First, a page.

Consumer demand for restaurant brands is re-energizing a 69-year-old federal program that trains blind and visually impaired entrepreneurs to manage foodservice operations that ring up hundreds of millions of dollars in sales at federal buildings.
The Randolph-Sheppard Act gives blind merchants first rights to operate any vending, snack bar or cafeteria in U.S. government buildings.
But what originally started as a way to help blind Americans earn a living by selling candy and cigarettes in courthouse basements has become a $456 million-a-year contract foodservice business.
Today visually impaired operators run full-scale cafeterias and sign licensing agreements with such major franchisors as Dunkin’ Brands  and Yum! Brands  to bring their concepts into government buildings.
Partnering with restaurant operators helps blind merchants expand their businesses while also giving those restaurants access to more customers, supporters of the federal program say.
“The restaurant industry has changed significantly in the last 20 years,” said Kevan Worley, president of Worley Enterprises in Colorado Springs, Colo., which manages a cafeteria for military personnel at nearby Fort Carson. Worley is also president of the National Association of Blind Merchants, an arm of the National Federation of the Blind that assists visually impaired entrepreneurs in the Randolph-Sheppard training program.
Today’s federal offices are often surrounded by outside food options, so to keep workers from leaving their buildings, blind vendors have been pursuing restaurant companies to bring their brands into the vendors’ operations, said Worley, who has been blind from birth.
“Today there is a Starbucks  on every corner,” he said. “The employees are not a captive audience anymore. Federal employees telecommute, and jobs are outsourced. There have been changes in the dynamic and in the demographic needs of our customers.”
As a result of the Randolph-Sheppard Act, more than 2,700 blind vendors are running 3,100 foodservice locations, from vending machines or snack bars to cafeterias with grills, hoods and fryers. Blind vendors also have been developing relations with franchisors.
“Dunkin’ Brands was the first one to step up and say this could be a win-win,” Worley said.
The Canton, Mass.-based franchisor of more than 7,200 Dunkin’ Donuts  shops in 29 countries partnered last year with blind vendor Nicky Gacos to open a shop in the U.S. Postal Service’s international bulk mail facility in Jersey City, N.J. More than 3,000 people work there.
“Restaurants are looking for noncompetitive locations in office buildings and federal buildings, and branding has become very important to anyone in the business,” Gacos said.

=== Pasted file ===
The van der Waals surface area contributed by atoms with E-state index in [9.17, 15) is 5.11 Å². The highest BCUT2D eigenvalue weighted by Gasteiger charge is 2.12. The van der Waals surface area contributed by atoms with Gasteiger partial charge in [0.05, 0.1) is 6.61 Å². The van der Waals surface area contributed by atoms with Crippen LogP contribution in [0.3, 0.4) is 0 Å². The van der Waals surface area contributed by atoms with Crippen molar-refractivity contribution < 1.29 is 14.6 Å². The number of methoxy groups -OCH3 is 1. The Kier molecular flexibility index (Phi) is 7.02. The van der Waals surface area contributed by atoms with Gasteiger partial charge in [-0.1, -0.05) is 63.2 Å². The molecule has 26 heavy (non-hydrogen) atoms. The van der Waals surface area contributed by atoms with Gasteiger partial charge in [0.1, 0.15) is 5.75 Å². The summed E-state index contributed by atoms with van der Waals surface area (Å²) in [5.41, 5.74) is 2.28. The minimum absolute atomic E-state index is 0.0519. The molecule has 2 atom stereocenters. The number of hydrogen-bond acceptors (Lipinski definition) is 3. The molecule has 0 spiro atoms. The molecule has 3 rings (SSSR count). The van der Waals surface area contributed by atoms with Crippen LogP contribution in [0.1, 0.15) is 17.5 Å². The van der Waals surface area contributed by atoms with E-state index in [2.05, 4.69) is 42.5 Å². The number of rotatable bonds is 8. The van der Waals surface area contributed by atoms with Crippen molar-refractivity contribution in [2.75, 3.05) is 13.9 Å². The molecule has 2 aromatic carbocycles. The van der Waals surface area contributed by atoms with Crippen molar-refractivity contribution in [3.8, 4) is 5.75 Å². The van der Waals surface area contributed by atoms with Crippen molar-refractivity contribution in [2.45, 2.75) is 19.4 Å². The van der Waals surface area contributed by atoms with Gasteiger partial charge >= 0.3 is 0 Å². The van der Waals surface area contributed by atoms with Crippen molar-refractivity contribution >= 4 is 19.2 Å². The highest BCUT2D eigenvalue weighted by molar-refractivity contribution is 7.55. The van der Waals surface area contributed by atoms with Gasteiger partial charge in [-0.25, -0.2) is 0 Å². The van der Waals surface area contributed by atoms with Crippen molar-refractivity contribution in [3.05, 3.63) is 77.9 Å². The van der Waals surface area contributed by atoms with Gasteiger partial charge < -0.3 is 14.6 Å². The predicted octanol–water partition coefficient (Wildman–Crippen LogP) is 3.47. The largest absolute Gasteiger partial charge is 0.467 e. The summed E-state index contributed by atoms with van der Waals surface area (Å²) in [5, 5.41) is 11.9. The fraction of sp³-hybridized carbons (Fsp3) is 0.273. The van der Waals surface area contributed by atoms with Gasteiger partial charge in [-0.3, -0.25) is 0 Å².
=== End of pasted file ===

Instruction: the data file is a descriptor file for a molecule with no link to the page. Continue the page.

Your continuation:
He owned and managed restaurants in Colorado and New Jersey before going through the Randolph-Sheppard program. He lost his sight when he was 19 years old. Dunkin’ also has offered Gacos and his staff online training classes on customer service and marketing.
“It’s a great relationship,” he said.
“In partnership with savvy and dedicated Randolph-Sheppard vendors, Dunkin’ Donuts has been able to establish spectacularly successful locations in state and federal facilities in New Jersey, Delaware and the District of Columbia,” Kevin Houser, vice president of development for the franchisor, said earlier this year before the opening of a Dunkin’ Donuts within the Urban Cafe, a foodservice operation in the U.S. Department of Housing and Urban Development in Washington.
The National Association of Blind Merchants has been pursuing restaurant chains and vendors to bolster the foodservice operations of blind entrepreneurs. The NABM also conducts training and networking opportunities. The group hosts an annual leadership conference for blind foodservice operators.
Having the first right of refusal on a snack bar or cafeteria in a federal program is giving blind operators some leverage to negotiate and attract chains, Worley said.
“We can say we have the priority, and you really should be partnering with us,” he said. “Together we can work to create some new positioning and profitable ventures. It helps sell the program.”
At times vendors still have to overcome societal misconceptions about blind workers, Worley noted.
“When we go to franchisees, some ask how a blind person can do this,” he said. “We educate them. We may not make the doughnuts, but surely a blind person can load them in a case. Most of us have foodservice certificates and degrees.”
Mandated by the federal government, local and state agencies carry out a foodservice training program for the blind.
Mike Feeney, owner-operator of the employee cafeteria at the Desert Schools Federal Credit Union in Phoenix, trained for a year with Arizona’s Business Enterprise Program. He took over the foodservice program in the credit union three years ago. He runs a smaller operation than is typical for blind vendors. With two employees, his cafeteria generates about $175,000 a year in sales.
Feeney lost his sight to diabetes when he was 28. He had worked in the office of a landscape company, but the Randolph-Sheppard program gave him a chance at ownership and to improve his income, he said.
Feeney mans the cash register. Most of his customers are regulars who know Feeney is blind and know to tell him what they are buying for him to ring up their items. He has an electronic device that can identify currency for him but he rarely uses it, relying instead on customers to describe the bills they give him.
“People here are very honest,” Feeney says. “I have not had any problems.”
Even blind vendors with large-scale operations actively work on site, said Gacos in New Jersey.
“This is not a program where someone like Dunkin’ comes in and the blind vendor says thank you and sits at home and collects checks,” Gacos said. “It’s an employment program for work and for jobs. The blind operator has to be out and present.”